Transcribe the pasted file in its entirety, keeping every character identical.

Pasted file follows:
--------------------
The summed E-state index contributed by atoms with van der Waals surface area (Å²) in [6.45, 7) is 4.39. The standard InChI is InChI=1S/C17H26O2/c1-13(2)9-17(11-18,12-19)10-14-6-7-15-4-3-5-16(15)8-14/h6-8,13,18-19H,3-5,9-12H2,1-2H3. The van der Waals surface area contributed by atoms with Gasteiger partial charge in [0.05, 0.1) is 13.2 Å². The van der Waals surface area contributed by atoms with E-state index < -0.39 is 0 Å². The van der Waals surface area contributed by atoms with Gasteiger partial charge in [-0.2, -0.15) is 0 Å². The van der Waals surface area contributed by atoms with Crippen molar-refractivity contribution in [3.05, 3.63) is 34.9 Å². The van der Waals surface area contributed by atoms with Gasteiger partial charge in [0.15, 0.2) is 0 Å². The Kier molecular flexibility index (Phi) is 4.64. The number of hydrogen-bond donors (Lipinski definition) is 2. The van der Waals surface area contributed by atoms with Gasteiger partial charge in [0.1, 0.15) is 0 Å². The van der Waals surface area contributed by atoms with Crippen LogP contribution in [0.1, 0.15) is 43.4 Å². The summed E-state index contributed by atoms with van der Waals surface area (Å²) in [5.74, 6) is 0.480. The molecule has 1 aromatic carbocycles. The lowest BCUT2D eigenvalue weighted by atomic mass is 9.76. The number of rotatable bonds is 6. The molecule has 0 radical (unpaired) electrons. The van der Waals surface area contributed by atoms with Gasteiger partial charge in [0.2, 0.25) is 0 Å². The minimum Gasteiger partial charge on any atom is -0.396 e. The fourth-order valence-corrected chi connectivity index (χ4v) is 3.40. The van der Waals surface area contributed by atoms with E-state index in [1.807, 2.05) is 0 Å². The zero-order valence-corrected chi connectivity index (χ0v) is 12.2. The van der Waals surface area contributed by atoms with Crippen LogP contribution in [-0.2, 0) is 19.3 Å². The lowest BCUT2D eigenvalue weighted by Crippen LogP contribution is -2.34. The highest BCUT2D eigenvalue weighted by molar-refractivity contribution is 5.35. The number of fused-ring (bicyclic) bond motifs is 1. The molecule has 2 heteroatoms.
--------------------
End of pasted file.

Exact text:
The summed E-state index contributed by atoms with van der Waals surface area (Å²) in [6.45, 7) is 4.39. The standard InChI is InChI=1S/C17H26O2/c1-13(2)9-17(11-18,12-19)10-14-6-7-15-4-3-5-16(15)8-14/h6-8,13,18-19H,3-5,9-12H2,1-2H3. The van der Waals surface area contributed by atoms with Gasteiger partial charge in [0.05, 0.1) is 13.2 Å². The van der Waals surface area contributed by atoms with E-state index < -0.39 is 0 Å². The van der Waals surface area contributed by atoms with Gasteiger partial charge in [-0.2, -0.15) is 0 Å². The van der Waals surface area contributed by atoms with Crippen molar-refractivity contribution in [3.05, 3.63) is 34.9 Å². The van der Waals surface area contributed by atoms with Gasteiger partial charge in [0.15, 0.2) is 0 Å². The Kier molecular flexibility index (Phi) is 4.64. The number of hydrogen-bond donors (Lipinski definition) is 2. The van der Waals surface area contributed by atoms with Gasteiger partial charge in [0.1, 0.15) is 0 Å². The van der Waals surface area contributed by atoms with Crippen LogP contribution in [0.1, 0.15) is 43.4 Å². The summed E-state index contributed by atoms with van der Waals surface area (Å²) in [5.74, 6) is 0.480. The molecule has 1 aromatic carbocycles. The lowest BCUT2D eigenvalue weighted by atomic mass is 9.76. The number of rotatable bonds is 6. The molecule has 0 radical (unpaired) electrons. The van der Waals surface area contributed by atoms with Gasteiger partial charge in [0.2, 0.25) is 0 Å². The minimum Gasteiger partial charge on any atom is -0.396 e. The fourth-order valence-corrected chi connectivity index (χ4v) is 3.40. The van der Waals surface area contributed by atoms with E-state index in [1.807, 2.05) is 0 Å². The zero-order valence-corrected chi connectivity index (χ0v) is 12.2. The van der Waals surface area contributed by atoms with Crippen LogP contribution in [-0.2, 0) is 19.3 Å². The lowest BCUT2D eigenvalue weighted by Crippen LogP contribution is -2.34. The highest BCUT2D eigenvalue weighted by molar-refractivity contribution is 5.35. The number of fused-ring (bicyclic) bond motifs is 1. The molecule has 2 heteroatoms.